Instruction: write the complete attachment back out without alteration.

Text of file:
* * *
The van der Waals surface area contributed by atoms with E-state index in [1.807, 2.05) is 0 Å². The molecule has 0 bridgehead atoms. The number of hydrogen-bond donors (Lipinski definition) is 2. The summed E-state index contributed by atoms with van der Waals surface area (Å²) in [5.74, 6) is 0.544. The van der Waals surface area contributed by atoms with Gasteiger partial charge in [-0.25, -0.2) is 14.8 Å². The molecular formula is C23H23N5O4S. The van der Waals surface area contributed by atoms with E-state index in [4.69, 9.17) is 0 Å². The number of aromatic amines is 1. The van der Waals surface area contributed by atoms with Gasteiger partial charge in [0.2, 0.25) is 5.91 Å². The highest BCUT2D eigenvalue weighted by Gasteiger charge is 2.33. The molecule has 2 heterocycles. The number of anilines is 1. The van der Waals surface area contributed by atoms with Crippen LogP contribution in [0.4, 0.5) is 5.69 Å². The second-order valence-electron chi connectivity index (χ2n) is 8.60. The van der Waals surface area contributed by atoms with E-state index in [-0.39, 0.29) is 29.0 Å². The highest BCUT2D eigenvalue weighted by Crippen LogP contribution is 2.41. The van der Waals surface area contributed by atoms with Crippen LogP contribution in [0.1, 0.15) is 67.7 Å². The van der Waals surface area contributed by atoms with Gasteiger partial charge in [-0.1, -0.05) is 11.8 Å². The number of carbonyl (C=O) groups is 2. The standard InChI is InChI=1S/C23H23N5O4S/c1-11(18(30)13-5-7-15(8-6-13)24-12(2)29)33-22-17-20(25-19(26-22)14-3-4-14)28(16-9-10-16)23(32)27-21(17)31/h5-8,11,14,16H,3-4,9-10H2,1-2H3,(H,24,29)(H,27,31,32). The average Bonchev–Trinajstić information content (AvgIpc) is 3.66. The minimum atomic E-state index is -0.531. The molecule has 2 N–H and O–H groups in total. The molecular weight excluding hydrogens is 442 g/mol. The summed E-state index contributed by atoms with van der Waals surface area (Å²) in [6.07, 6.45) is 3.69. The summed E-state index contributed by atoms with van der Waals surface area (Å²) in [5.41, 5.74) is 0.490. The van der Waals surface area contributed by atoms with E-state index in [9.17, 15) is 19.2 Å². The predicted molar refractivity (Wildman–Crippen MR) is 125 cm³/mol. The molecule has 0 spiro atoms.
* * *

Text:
The van der Waals surface area contributed by atoms with E-state index in [1.807, 2.05) is 0 Å². The molecule has 0 bridgehead atoms. The number of hydrogen-bond donors (Lipinski definition) is 2. The summed E-state index contributed by atoms with van der Waals surface area (Å²) in [5.74, 6) is 0.544. The van der Waals surface area contributed by atoms with Gasteiger partial charge in [-0.25, -0.2) is 14.8 Å². The molecular formula is C23H23N5O4S. The van der Waals surface area contributed by atoms with E-state index in [4.69, 9.17) is 0 Å². The number of aromatic amines is 1. The van der Waals surface area contributed by atoms with Gasteiger partial charge in [0.2, 0.25) is 5.91 Å². The highest BCUT2D eigenvalue weighted by Gasteiger charge is 2.33. The molecule has 2 heterocycles. The number of anilines is 1. The van der Waals surface area contributed by atoms with Crippen LogP contribution in [0.4, 0.5) is 5.69 Å². The second-order valence-electron chi connectivity index (χ2n) is 8.60. The van der Waals surface area contributed by atoms with E-state index in [-0.39, 0.29) is 29.0 Å². The highest BCUT2D eigenvalue weighted by Crippen LogP contribution is 2.41. The van der Waals surface area contributed by atoms with Crippen LogP contribution in [0.1, 0.15) is 67.7 Å². The van der Waals surface area contributed by atoms with Gasteiger partial charge in [-0.1, -0.05) is 11.8 Å². The number of carbonyl (C=O) groups is 2. The standard InChI is InChI=1S/C23H23N5O4S/c1-11(18(30)13-5-7-15(8-6-13)24-12(2)29)33-22-17-20(25-19(26-22)14-3-4-14)28(16-9-10-16)23(32)27-21(17)31/h5-8,11,14,16H,3-4,9-10H2,1-2H3,(H,24,29)(H,27,31,32). The average Bonchev–Trinajstić information content (AvgIpc) is 3.66. The minimum atomic E-state index is -0.531. The molecule has 2 N–H and O–H groups in total. The molecular weight excluding hydrogens is 442 g/mol. The summed E-state index contributed by atoms with van der Waals surface area (Å²) in [6.07, 6.45) is 3.69. The summed E-state index contributed by atoms with van der Waals surface area (Å²) in [5.41, 5.74) is 0.490. The van der Waals surface area contributed by atoms with E-state index in [9.17, 15) is 19.2 Å². The predicted molar refractivity (Wildman–Crippen MR) is 125 cm³/mol. The molecule has 0 spiro atoms.